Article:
It’s Easy to Feel Invisible in the New Economy
Do you feel ignored and invisible by your government, your state, your media, and often people you know? Whether you are working hard at your J-O-B or working hard at trying to get the opportunity to work, you might be feeling invisible in this world of work that has changed.
The Invisible Super-Employed
The super-employed are largely invisible to their families and friends. There is good reason for this; they are mostly working. Count yourself among the super-employed if you’re working 50-80 hours a week. While you can probably afford the gym membership and other life’s luxuries, you may be hard pressed to arrive on time, if at all. The term working vacation is very familiar to the super-employed. They are always “on” checking email or ready at the phone. Keeping up and keeping up appearances is synonymous with feeling secure in the job, if there is such a thing. If you are looking more and more like a stranger to your family and friends, and even Fido doesn’t recognize you, then you are the super-employed.
Special Cloak of Invisibility
Those unemployed that have exhausted their unemployment benefits “enjoy” a special cloak of invisibility. They are no no longer counted among the unemployment statistics. And the under-employed? Well, they enjoy, double secret cloak of invisibility; they never existed in the first place.
Students are NOT counted in unemployment data, regardless of the type of student you are, or why you are attending school. Technically, you are not available for work. The same holds true for a disability.
Why all the Invisibility?
It turns out, the new economy isn’t recovering like the old economy. There have been some fundamental shifts and the media and politicians are still talking as though we are living in the past. If only we could just lower interest rates and wait things out, the jobs will come back, right? Wrong. That hasn’t and won’t happen. When they get perplexed they simply refer to the recession being over as a jobless recovery. Call it whatever you like, but the fact remains there are too many Americans working too much, while others are not working enough. The world of work has changed and its not coming back the way it was. We have to think a little differently and that begins with the way we collect data and the importance we give it. Making people to feel invisible is not helping the economy or human beings. Let’s look at how the Bureau of Labor Statistics (BLS) collects data that is used to guide this nations economic policy.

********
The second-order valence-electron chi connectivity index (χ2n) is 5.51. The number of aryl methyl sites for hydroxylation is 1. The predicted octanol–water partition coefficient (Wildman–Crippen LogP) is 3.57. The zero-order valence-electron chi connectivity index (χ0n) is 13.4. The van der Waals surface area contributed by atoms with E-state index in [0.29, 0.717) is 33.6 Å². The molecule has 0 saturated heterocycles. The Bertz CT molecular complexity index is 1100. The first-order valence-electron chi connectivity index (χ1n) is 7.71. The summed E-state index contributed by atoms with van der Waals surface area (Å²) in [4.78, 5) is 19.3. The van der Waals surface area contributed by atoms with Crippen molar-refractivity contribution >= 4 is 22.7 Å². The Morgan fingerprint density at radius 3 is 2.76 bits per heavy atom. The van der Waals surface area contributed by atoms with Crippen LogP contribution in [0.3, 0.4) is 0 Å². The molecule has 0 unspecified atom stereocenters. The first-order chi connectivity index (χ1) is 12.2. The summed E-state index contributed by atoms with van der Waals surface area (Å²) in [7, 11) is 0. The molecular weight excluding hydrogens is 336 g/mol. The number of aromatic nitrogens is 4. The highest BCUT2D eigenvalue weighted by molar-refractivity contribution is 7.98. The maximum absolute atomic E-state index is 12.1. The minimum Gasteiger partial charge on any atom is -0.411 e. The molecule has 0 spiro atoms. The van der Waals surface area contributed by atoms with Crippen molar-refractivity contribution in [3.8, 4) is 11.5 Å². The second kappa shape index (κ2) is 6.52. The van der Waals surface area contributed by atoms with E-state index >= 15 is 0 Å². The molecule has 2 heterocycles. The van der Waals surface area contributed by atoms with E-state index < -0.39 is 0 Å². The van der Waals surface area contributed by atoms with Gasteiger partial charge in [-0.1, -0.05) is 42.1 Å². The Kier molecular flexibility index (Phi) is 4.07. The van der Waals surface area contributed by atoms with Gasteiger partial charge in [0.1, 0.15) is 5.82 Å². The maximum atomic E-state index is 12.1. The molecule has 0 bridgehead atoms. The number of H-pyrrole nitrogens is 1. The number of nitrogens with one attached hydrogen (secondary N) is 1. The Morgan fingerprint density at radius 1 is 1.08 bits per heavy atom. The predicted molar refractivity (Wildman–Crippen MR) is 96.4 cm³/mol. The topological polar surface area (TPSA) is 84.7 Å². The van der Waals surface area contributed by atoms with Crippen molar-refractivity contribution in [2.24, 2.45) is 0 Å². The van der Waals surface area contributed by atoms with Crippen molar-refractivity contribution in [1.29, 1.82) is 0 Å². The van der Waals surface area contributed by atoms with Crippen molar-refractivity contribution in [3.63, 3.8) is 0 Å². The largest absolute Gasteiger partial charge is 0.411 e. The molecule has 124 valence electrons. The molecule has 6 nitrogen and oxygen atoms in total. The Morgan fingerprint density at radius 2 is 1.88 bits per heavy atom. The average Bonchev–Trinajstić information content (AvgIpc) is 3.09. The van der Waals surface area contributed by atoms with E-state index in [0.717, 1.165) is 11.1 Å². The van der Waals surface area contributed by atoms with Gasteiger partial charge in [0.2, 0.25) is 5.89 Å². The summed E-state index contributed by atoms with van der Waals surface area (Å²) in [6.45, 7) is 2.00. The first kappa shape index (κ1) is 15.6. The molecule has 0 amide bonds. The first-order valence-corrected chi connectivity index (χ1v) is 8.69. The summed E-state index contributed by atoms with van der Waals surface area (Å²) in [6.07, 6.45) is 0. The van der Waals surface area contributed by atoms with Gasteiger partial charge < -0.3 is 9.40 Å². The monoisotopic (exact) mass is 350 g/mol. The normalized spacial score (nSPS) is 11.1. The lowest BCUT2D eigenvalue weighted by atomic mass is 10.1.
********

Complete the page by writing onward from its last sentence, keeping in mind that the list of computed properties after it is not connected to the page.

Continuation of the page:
Using Tin Cans and String for Surveys
The BLS surveys 60,000 people every month. What is not said, is that they use land lines to conduct this research. These are the most available phone numbers. (There are some BLS quotes that infer that they do site visits, i.e., actually visit people in their homes. You can make your own conclusions from this information.) You have to also answer these phone calls and be WILLING to participate—likely, you will not have a caller ID. They place these people on their list and call them for 4 months, after that 4 month period, these people are taken off the list for 8 months. The nation is separated by regions and the calls are made within those regions. The questions are typically designed to indicate employment. If a survey participant worked one hour within the week of that phone call, that person is considered employed, and counted as such. If you helped your family member on their farm or in their business, but did not get paid, you are still considered employed. Have you, or has anyone you know, ever been contacted by the BLS for a survey of this type?
The BLS also contacts food banks for information. In many areas, you may only visit a food bank one time, so this data is unlikely to be very accurate. It is also widely known that any adult, without dependent children who are still of working age, cannot receive SNAP benefits, and therefore would not be counted. The BLS also counts all temp agency workers as employed. This is the fastest growing segment of our national employment status.
Want to Learn More?
You may go to the BLS website directly and mine through the information there. Then, you will need to find a contact from the BLS to get closer to the truth of what they actually do. Wikipedia will help you understand U1-U6 Unemployment, as well.
Why Getting Counted Matters
Our goal, at Please Count Me, is for people to be counted and stop feeling invisible. We wish to count anybody that want to be counted. You can even submit your story of how your employment status is affecting you. We need to change policy and affect the changes that are necessary to get the fine men and women of this nation working again. Please Get Counted now and share the site with others using the social sharing buttons throughout.